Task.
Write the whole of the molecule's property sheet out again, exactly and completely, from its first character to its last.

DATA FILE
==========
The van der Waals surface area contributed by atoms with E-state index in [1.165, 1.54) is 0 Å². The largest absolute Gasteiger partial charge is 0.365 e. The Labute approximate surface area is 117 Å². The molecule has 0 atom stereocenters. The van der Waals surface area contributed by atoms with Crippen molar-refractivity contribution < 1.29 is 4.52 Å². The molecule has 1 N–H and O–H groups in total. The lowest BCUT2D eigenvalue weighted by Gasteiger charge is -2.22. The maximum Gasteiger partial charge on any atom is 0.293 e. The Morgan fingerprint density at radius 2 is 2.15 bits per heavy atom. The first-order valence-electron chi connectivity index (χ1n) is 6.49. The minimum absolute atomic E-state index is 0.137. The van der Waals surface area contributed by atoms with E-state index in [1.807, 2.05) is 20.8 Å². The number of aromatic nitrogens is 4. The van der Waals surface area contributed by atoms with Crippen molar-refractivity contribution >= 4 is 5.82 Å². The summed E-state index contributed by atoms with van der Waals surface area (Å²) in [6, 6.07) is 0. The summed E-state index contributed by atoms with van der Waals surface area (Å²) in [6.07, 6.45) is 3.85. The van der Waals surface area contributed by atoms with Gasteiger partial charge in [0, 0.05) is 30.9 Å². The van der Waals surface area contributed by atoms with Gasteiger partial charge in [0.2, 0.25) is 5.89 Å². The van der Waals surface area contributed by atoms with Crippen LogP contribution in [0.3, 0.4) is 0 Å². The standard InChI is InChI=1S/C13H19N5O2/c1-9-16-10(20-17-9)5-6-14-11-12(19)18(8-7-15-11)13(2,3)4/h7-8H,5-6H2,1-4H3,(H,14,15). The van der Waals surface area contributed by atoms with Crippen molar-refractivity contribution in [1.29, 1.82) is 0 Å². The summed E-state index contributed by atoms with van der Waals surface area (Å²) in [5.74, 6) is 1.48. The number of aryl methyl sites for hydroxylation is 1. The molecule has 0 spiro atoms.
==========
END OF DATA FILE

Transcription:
The van der Waals surface area contributed by atoms with E-state index in [1.165, 1.54) is 0 Å². The largest absolute Gasteiger partial charge is 0.365 e. The Labute approximate surface area is 117 Å². The molecule has 0 atom stereocenters. The van der Waals surface area contributed by atoms with Crippen molar-refractivity contribution < 1.29 is 4.52 Å². The molecule has 1 N–H and O–H groups in total. The lowest BCUT2D eigenvalue weighted by Gasteiger charge is -2.22. The maximum Gasteiger partial charge on any atom is 0.293 e. The Morgan fingerprint density at radius 2 is 2.15 bits per heavy atom. The first-order valence-electron chi connectivity index (χ1n) is 6.49. The minimum absolute atomic E-state index is 0.137. The van der Waals surface area contributed by atoms with E-state index in [1.807, 2.05) is 20.8 Å². The number of aromatic nitrogens is 4. The van der Waals surface area contributed by atoms with Crippen molar-refractivity contribution >= 4 is 5.82 Å². The summed E-state index contributed by atoms with van der Waals surface area (Å²) in [6, 6.07) is 0. The summed E-state index contributed by atoms with van der Waals surface area (Å²) in [6.07, 6.45) is 3.85. The van der Waals surface area contributed by atoms with Gasteiger partial charge in [0, 0.05) is 30.9 Å². The van der Waals surface area contributed by atoms with Gasteiger partial charge in [0.2, 0.25) is 5.89 Å². The van der Waals surface area contributed by atoms with Crippen LogP contribution in [0.3, 0.4) is 0 Å². The standard InChI is InChI=1S/C13H19N5O2/c1-9-16-10(20-17-9)5-6-14-11-12(19)18(8-7-15-11)13(2,3)4/h7-8H,5-6H2,1-4H3,(H,14,15). The van der Waals surface area contributed by atoms with Crippen molar-refractivity contribution in [1.29, 1.82) is 0 Å². The summed E-state index contributed by atoms with van der Waals surface area (Å²) in [5.74, 6) is 1.48. The number of aryl methyl sites for hydroxylation is 1. The molecule has 0 spiro atoms.